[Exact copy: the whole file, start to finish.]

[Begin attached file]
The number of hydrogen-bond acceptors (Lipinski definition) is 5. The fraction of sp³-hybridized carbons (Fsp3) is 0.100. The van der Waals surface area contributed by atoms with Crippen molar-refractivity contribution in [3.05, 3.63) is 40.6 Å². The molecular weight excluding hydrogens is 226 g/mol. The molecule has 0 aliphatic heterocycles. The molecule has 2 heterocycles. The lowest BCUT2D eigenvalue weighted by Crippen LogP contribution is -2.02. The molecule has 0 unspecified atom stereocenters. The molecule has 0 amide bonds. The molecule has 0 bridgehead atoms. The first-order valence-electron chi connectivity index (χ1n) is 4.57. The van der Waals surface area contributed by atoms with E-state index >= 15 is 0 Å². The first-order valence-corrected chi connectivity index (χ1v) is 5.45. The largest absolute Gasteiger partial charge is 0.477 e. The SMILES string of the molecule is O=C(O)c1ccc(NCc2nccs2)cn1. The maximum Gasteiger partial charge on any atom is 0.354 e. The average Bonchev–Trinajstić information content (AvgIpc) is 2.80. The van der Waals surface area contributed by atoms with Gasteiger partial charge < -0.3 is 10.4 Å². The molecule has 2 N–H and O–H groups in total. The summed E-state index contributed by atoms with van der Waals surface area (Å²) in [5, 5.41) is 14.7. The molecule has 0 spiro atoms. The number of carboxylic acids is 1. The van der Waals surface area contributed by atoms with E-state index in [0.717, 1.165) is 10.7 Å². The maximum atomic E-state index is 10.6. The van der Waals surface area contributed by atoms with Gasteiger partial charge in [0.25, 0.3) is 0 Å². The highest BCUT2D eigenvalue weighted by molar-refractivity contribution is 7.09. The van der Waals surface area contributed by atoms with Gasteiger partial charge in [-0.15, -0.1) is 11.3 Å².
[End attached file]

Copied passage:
The number of hydrogen-bond acceptors (Lipinski definition) is 5. The fraction of sp³-hybridized carbons (Fsp3) is 0.100. The van der Waals surface area contributed by atoms with Crippen molar-refractivity contribution in [3.05, 3.63) is 40.6 Å². The molecular weight excluding hydrogens is 226 g/mol. The molecule has 0 aliphatic heterocycles. The molecule has 2 heterocycles. The lowest BCUT2D eigenvalue weighted by Crippen LogP contribution is -2.02. The molecule has 0 unspecified atom stereocenters. The molecule has 0 amide bonds. The molecule has 0 bridgehead atoms. The first-order valence-electron chi connectivity index (χ1n) is 4.57. The van der Waals surface area contributed by atoms with E-state index >= 15 is 0 Å². The first-order valence-corrected chi connectivity index (χ1v) is 5.45. The largest absolute Gasteiger partial charge is 0.477 e. The SMILES string of the molecule is O=C(O)c1ccc(NCc2nccs2)cn1. The maximum Gasteiger partial charge on any atom is 0.354 e. The average Bonchev–Trinajstić information content (AvgIpc) is 2.80. The van der Waals surface area contributed by atoms with Gasteiger partial charge < -0.3 is 10.4 Å². The molecule has 2 N–H and O–H groups in total. The summed E-state index contributed by atoms with van der Waals surface area (Å²) in [5, 5.41) is 14.7. The molecule has 0 spiro atoms. The number of carboxylic acids is 1. The van der Waals surface area contributed by atoms with E-state index in [0.717, 1.165) is 10.7 Å². The maximum atomic E-state index is 10.6. The van der Waals surface area contributed by atoms with Gasteiger partial charge in [0.25, 0.3) is 0 Å². The highest BCUT2D eigenvalue weighted by molar-refractivity contribution is 7.09. The van der Waals surface area contributed by atoms with Gasteiger partial charge in [-0.15, -0.1) is 11.3 Å².